“When you’re fifty, go wherever you like!
The Chinese will be as rich as the Americans,
and I’ll be on my pension, or dead—” I thanked him
for the advice, and left his office. I thought of how
my children, perhaps yours,
would be born without that striving sense
that says life is elsewhere, somewhere better,
in the West.
I only want to go where you can grow too.
All I want is a city you’d grow old with me in.
All I need is a bed.
Imagine what humans would’ve done
if the shade didn’t call us daily to rest.
Imagine what lack of love would be left.
When I’m fifty I’ll have loved you for half of my life.
My younger cousins will be getting married,
and their mums will not worry
about the in-laws’ salaries.
We’ll be as rich as the Americans
and that’s the end of it, I hope. We’ll be as full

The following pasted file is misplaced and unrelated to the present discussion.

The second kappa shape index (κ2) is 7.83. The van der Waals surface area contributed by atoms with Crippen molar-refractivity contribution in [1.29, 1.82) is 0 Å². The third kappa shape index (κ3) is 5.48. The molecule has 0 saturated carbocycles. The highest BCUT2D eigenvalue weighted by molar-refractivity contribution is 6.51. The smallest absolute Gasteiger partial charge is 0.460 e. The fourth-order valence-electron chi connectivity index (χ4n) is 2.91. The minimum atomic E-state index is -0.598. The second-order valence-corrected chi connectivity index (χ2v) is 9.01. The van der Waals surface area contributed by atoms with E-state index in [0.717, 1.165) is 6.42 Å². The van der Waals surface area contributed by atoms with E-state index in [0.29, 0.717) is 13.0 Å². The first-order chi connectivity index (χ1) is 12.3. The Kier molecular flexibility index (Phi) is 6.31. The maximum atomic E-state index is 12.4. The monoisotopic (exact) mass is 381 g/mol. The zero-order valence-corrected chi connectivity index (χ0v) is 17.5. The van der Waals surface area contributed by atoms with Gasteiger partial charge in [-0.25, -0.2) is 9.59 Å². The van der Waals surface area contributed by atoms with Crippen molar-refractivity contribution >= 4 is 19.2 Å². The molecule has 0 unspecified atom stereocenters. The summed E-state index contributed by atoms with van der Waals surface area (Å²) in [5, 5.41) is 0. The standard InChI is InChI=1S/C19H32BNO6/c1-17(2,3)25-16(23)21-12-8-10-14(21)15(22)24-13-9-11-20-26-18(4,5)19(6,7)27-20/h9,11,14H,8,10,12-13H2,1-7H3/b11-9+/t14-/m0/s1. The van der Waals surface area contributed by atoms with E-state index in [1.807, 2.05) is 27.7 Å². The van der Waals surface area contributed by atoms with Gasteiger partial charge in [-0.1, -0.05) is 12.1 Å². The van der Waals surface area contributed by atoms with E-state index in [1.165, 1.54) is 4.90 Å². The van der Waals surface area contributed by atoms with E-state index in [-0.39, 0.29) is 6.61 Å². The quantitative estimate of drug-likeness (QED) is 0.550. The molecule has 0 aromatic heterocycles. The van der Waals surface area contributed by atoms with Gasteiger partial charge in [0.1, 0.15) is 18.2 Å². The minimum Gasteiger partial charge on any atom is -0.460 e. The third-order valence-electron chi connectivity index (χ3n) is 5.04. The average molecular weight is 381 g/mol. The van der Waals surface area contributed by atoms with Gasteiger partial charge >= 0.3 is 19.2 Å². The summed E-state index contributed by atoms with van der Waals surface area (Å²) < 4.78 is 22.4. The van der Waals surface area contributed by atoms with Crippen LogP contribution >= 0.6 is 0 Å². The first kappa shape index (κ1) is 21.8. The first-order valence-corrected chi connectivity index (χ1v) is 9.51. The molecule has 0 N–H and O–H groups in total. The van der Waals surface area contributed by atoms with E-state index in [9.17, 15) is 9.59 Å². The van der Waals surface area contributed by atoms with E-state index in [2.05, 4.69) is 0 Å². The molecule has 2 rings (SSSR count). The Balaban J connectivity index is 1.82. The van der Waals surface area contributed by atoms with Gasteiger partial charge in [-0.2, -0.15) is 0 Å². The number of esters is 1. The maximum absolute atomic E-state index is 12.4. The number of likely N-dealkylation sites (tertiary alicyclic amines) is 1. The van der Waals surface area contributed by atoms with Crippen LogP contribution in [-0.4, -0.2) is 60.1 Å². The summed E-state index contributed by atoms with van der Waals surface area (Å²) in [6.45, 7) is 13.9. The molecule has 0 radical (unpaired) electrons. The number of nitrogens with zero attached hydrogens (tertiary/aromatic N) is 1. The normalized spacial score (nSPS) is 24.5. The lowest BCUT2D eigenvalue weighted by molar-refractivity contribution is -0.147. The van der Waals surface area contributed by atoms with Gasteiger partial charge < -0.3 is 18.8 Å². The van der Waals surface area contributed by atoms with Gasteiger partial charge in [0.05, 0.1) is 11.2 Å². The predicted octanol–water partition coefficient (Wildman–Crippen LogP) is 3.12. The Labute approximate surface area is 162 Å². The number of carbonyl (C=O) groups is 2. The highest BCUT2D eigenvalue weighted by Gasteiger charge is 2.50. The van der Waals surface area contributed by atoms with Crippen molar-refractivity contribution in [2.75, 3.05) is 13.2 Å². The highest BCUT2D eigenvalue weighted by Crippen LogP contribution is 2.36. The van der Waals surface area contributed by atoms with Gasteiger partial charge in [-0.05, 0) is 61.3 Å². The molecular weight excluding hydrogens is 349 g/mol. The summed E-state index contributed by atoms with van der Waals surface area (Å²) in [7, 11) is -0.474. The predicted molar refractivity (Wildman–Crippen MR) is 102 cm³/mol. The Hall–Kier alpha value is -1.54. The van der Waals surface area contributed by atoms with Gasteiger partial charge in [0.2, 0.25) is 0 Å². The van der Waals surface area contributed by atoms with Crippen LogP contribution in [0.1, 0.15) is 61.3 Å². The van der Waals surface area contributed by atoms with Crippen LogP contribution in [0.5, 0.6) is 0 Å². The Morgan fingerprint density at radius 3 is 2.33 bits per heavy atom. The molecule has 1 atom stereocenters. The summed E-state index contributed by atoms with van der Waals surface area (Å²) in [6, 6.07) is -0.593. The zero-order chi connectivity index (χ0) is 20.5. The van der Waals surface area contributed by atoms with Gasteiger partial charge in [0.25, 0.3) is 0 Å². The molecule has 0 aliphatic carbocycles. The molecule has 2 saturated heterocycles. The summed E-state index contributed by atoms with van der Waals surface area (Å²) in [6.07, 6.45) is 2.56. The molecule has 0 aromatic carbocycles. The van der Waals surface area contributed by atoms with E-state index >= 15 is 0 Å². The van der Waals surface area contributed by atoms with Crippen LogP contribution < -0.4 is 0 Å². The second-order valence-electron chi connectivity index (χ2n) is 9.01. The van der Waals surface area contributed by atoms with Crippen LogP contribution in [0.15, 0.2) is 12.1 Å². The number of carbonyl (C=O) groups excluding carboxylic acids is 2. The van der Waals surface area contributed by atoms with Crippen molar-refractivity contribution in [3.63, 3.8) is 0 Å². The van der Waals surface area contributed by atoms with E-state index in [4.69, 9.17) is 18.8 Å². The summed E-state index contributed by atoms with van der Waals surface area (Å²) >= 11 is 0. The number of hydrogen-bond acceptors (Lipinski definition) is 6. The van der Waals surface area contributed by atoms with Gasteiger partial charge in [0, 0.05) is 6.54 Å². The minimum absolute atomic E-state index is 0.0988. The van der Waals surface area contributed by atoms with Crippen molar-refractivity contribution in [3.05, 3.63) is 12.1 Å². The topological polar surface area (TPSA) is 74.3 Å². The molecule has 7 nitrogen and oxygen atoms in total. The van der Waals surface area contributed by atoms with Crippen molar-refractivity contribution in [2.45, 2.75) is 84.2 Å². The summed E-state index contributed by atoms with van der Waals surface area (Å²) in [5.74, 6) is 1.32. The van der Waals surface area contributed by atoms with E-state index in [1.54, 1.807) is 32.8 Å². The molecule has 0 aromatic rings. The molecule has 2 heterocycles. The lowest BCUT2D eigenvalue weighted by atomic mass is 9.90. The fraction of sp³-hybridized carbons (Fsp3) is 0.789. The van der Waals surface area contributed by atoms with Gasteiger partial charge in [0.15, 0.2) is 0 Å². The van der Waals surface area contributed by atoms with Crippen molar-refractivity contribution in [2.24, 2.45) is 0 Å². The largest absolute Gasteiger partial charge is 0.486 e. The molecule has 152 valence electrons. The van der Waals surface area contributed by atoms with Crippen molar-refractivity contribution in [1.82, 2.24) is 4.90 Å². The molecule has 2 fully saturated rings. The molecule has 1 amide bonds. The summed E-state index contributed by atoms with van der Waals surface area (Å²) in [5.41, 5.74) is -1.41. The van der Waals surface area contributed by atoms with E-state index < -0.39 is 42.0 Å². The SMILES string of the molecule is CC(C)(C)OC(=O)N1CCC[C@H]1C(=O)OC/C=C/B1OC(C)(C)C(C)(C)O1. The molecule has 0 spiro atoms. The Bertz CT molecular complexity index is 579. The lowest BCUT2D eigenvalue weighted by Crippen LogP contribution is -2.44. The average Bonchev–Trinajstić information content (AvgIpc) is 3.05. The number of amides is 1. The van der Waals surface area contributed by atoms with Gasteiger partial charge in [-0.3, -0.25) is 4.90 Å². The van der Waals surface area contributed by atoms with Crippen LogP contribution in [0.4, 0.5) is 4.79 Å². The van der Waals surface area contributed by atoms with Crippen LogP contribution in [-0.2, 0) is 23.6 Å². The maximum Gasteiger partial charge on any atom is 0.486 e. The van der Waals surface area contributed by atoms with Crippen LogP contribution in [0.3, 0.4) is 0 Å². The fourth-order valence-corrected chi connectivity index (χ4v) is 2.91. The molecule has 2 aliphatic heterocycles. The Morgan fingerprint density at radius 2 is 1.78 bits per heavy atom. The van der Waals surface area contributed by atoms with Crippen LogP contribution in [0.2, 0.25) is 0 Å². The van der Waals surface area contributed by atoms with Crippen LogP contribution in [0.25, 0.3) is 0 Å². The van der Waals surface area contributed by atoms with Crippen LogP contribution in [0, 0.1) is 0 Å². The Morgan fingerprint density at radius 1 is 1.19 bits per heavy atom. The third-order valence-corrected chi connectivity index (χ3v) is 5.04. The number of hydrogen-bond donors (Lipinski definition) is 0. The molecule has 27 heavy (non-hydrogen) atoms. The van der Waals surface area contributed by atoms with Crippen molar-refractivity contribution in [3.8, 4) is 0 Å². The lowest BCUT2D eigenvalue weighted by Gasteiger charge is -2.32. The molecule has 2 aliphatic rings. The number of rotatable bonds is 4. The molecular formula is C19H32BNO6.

as a monk putting his mouth to the stream
that flows ceaselessly. We’ll be as complete
as his closing his lips, licking the droplets,
and taking his leave.
May I grow to slake every thirst
I possess, except for you.
May life come as easily
to our children as water to the lips.
May they know when to dip their heads,
and when to lift.
Yuan Yang wrote this poem for the Free Word Centre, an international centre for literature, literacy, and free expression. It was written as part of the programme of an event entitled "Is there an alternative to the growth imperative?", where literary and economic voices came together to discuss whether Europe could come together to forge an alternative approach to our economies.